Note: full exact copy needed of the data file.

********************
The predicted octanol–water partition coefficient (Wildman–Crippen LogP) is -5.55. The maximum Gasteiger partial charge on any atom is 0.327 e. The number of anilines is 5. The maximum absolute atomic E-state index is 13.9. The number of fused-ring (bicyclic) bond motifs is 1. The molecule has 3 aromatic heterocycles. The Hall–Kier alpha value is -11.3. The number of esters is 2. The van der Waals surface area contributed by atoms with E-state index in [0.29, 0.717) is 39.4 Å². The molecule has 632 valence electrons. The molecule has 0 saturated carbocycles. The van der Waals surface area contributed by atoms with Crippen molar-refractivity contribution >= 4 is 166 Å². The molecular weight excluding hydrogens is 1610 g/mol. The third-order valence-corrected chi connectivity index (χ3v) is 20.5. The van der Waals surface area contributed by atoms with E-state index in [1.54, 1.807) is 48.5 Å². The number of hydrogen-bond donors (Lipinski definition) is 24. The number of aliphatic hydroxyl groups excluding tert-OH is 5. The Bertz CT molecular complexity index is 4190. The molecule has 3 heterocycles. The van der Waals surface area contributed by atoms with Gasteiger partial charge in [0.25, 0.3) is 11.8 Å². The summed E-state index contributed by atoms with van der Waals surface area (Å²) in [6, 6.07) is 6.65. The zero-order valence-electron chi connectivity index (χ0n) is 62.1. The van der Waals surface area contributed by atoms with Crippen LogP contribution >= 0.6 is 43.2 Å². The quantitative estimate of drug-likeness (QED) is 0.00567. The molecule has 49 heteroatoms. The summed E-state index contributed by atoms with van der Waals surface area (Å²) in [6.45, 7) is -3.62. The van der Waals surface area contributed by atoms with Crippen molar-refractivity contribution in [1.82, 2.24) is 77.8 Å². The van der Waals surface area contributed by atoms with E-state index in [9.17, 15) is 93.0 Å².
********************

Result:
The predicted octanol–water partition coefficient (Wildman–Crippen LogP) is -5.55. The maximum Gasteiger partial charge on any atom is 0.327 e. The number of anilines is 5. The maximum absolute atomic E-state index is 13.9. The number of fused-ring (bicyclic) bond motifs is 1. The molecule has 3 aromatic heterocycles. The Hall–Kier alpha value is -11.3. The number of esters is 2. The van der Waals surface area contributed by atoms with E-state index in [0.29, 0.717) is 39.4 Å². The molecule has 632 valence electrons. The molecule has 0 saturated carbocycles. The van der Waals surface area contributed by atoms with Crippen molar-refractivity contribution >= 4 is 166 Å². The molecular weight excluding hydrogens is 1610 g/mol. The third-order valence-corrected chi connectivity index (χ3v) is 20.5. The van der Waals surface area contributed by atoms with E-state index in [1.54, 1.807) is 48.5 Å². The number of hydrogen-bond donors (Lipinski definition) is 24. The number of aliphatic hydroxyl groups excluding tert-OH is 5. The Bertz CT molecular complexity index is 4190. The molecule has 3 heterocycles. The van der Waals surface area contributed by atoms with Gasteiger partial charge in [0.25, 0.3) is 11.8 Å². The summed E-state index contributed by atoms with van der Waals surface area (Å²) in [6, 6.07) is 6.65. The zero-order valence-electron chi connectivity index (χ0n) is 62.1. The van der Waals surface area contributed by atoms with Crippen LogP contribution >= 0.6 is 43.2 Å². The quantitative estimate of drug-likeness (QED) is 0.00567. The molecule has 49 heteroatoms. The summed E-state index contributed by atoms with van der Waals surface area (Å²) in [6.45, 7) is -3.62. The van der Waals surface area contributed by atoms with Crippen molar-refractivity contribution in [1.82, 2.24) is 77.8 Å². The van der Waals surface area contributed by atoms with E-state index in [9.17, 15) is 93.0 Å².